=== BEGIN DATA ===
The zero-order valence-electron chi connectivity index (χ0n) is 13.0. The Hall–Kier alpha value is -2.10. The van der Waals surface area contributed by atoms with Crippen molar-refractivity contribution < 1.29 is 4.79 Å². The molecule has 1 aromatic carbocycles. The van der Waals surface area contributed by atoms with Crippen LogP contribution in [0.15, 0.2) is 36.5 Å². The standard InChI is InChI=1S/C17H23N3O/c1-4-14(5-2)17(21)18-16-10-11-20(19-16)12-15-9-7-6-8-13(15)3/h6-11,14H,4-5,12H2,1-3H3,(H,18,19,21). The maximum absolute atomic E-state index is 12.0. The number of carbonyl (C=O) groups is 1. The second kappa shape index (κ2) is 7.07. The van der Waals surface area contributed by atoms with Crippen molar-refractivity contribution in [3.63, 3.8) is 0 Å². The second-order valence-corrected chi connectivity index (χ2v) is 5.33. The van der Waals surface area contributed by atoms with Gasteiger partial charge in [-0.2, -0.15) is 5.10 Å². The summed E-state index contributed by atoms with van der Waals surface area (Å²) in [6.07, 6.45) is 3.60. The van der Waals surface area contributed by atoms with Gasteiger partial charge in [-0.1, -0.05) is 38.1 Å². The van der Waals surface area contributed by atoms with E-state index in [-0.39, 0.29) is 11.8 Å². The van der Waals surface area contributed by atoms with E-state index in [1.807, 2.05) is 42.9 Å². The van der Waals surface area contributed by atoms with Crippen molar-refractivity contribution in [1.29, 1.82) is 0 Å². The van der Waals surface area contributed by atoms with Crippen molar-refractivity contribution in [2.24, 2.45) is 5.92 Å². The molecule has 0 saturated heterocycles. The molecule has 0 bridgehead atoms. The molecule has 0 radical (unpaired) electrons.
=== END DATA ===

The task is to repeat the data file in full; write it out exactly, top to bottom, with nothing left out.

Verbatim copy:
The zero-order valence-electron chi connectivity index (χ0n) is 13.0. The Hall–Kier alpha value is -2.10. The van der Waals surface area contributed by atoms with Crippen molar-refractivity contribution < 1.29 is 4.79 Å². The molecule has 1 aromatic carbocycles. The van der Waals surface area contributed by atoms with Crippen LogP contribution in [0.15, 0.2) is 36.5 Å². The standard InChI is InChI=1S/C17H23N3O/c1-4-14(5-2)17(21)18-16-10-11-20(19-16)12-15-9-7-6-8-13(15)3/h6-11,14H,4-5,12H2,1-3H3,(H,18,19,21). The maximum absolute atomic E-state index is 12.0. The number of carbonyl (C=O) groups is 1. The second kappa shape index (κ2) is 7.07. The van der Waals surface area contributed by atoms with Crippen molar-refractivity contribution in [3.63, 3.8) is 0 Å². The second-order valence-corrected chi connectivity index (χ2v) is 5.33. The van der Waals surface area contributed by atoms with Gasteiger partial charge in [-0.2, -0.15) is 5.10 Å². The summed E-state index contributed by atoms with van der Waals surface area (Å²) in [6.07, 6.45) is 3.60. The van der Waals surface area contributed by atoms with Gasteiger partial charge in [-0.1, -0.05) is 38.1 Å². The van der Waals surface area contributed by atoms with E-state index in [-0.39, 0.29) is 11.8 Å². The van der Waals surface area contributed by atoms with E-state index in [1.807, 2.05) is 42.9 Å². The van der Waals surface area contributed by atoms with Crippen molar-refractivity contribution in [1.29, 1.82) is 0 Å². The van der Waals surface area contributed by atoms with Crippen molar-refractivity contribution in [2.24, 2.45) is 5.92 Å². The molecule has 0 saturated heterocycles. The molecule has 0 bridgehead atoms. The molecule has 0 radical (unpaired) electrons.